Will the two groups of dancers find a way to work together before the Street Dance Championship finals, and the Royal Ballet auditions? Vertigo Films presents the world’s first 3D dance movie, and the first British film to be shot entirely in 3D. With debut film appearances from Britain’s Got Talent stars Flawless, Diversity and George Sampson, this groundbreaking event movie is an inspiring, exhilarating joyride through the UK’s street dance scene.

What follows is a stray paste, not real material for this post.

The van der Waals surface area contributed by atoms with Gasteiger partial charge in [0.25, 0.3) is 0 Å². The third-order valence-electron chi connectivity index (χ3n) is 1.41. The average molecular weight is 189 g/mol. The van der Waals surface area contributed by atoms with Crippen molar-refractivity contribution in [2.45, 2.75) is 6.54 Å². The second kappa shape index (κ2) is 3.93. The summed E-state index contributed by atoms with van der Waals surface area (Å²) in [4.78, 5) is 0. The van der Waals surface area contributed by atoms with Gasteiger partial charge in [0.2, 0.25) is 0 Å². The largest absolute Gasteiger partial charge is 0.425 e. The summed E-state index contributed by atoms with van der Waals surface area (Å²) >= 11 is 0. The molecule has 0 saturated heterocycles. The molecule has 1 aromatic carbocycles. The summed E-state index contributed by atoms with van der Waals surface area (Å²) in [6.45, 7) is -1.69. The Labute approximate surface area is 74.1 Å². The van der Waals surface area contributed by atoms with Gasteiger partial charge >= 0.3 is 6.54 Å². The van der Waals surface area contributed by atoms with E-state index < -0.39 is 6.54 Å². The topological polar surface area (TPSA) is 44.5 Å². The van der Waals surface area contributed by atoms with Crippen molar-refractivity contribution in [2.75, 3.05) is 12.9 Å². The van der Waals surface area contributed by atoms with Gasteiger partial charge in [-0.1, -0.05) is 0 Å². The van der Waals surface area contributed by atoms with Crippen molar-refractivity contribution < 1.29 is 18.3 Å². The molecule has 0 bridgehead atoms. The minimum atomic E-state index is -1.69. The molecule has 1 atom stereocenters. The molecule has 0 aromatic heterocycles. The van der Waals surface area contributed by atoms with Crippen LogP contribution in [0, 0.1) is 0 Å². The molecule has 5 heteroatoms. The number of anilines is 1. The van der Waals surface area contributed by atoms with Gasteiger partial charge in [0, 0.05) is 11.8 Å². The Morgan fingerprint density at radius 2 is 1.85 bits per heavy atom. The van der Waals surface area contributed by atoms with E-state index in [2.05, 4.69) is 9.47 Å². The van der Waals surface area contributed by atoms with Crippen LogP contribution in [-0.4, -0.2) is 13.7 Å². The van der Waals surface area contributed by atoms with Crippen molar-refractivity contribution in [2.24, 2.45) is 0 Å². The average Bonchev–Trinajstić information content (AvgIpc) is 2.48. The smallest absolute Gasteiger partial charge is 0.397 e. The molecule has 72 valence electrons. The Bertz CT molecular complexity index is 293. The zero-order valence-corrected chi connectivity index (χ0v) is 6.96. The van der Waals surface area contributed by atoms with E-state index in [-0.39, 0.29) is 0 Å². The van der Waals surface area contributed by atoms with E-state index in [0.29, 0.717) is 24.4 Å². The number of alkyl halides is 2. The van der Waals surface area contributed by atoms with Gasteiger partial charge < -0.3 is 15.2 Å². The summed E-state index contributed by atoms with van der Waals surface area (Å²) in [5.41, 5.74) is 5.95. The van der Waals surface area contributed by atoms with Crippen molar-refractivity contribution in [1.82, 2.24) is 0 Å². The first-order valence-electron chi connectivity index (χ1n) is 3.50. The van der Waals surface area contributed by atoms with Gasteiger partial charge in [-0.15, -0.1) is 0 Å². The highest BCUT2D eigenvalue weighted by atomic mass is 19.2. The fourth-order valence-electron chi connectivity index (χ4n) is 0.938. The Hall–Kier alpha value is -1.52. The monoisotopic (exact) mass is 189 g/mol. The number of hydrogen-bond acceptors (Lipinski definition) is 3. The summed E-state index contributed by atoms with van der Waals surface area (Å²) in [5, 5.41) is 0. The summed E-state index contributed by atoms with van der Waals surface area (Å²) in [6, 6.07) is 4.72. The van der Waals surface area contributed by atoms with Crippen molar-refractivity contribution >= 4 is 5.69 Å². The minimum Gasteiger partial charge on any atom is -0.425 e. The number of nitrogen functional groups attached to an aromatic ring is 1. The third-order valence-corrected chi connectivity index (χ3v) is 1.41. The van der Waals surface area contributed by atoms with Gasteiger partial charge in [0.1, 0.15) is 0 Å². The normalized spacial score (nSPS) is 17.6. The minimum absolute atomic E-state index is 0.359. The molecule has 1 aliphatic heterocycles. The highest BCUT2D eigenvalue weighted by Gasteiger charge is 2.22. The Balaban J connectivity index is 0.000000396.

“The idea for StreetDance was in some ways a reaction,” explains producer James Richardson, co-founder of Vertigo Films. “Every media story was about young kids stabbing each other and every film was about drugs and gangs and I thought, it’s time to make something positive. I’d always loved the great American dance films of the eighties – Flashdance, Dirty Dancing, Footloose – and thought it would be great to do a dance film with the same aspirational feel and look of an American movie, but in a very British setting. I started looking into the UK street dance scene and soon realised that not only did we have some of the best dancers and choreographers in the world, it was also visually incredibly rich. But I wanted the street dance world to be challenged. The dance world has got lots of islands of speciality: classical, modern, street, etc. So I thought, what would happen if two of those worlds collided? How would they deal with it? How would they dance? And what kind of dance would it turn into? So I came up with the story of two worlds – the traditional British world represented by the classical dancers and The Royal Ballet, and modern Britain, represented by the street dancers. It was what came out of that culture clash that I thought would be exciting.”